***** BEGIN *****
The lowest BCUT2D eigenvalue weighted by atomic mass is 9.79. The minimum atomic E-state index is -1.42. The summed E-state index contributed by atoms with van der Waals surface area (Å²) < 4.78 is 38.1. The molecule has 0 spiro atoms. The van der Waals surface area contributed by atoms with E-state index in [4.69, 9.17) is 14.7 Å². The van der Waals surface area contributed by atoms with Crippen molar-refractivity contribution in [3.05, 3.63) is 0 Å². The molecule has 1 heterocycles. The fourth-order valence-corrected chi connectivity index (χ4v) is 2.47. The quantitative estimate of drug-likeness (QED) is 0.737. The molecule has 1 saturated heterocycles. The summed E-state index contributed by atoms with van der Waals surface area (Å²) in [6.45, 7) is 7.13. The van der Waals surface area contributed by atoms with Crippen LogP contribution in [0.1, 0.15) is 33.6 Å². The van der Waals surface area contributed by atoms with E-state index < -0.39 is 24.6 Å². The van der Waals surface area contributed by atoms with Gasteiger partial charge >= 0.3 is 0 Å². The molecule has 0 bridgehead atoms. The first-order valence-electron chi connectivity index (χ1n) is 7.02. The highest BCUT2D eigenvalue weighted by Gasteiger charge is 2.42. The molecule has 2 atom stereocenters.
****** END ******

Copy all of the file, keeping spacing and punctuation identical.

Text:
The lowest BCUT2D eigenvalue weighted by atomic mass is 9.79. The minimum atomic E-state index is -1.42. The summed E-state index contributed by atoms with van der Waals surface area (Å²) < 4.78 is 38.1. The molecule has 0 spiro atoms. The van der Waals surface area contributed by atoms with E-state index in [4.69, 9.17) is 14.7 Å². The van der Waals surface area contributed by atoms with Crippen molar-refractivity contribution in [3.05, 3.63) is 0 Å². The molecule has 1 heterocycles. The fourth-order valence-corrected chi connectivity index (χ4v) is 2.47. The quantitative estimate of drug-likeness (QED) is 0.737. The molecule has 1 saturated heterocycles. The summed E-state index contributed by atoms with van der Waals surface area (Å²) in [6.45, 7) is 7.13. The van der Waals surface area contributed by atoms with Crippen LogP contribution in [0.1, 0.15) is 33.6 Å². The van der Waals surface area contributed by atoms with E-state index < -0.39 is 24.6 Å². The van der Waals surface area contributed by atoms with Gasteiger partial charge >= 0.3 is 0 Å². The molecule has 0 bridgehead atoms. The first-order valence-electron chi connectivity index (χ1n) is 7.02. The highest BCUT2D eigenvalue weighted by Gasteiger charge is 2.42. The molecule has 2 atom stereocenters.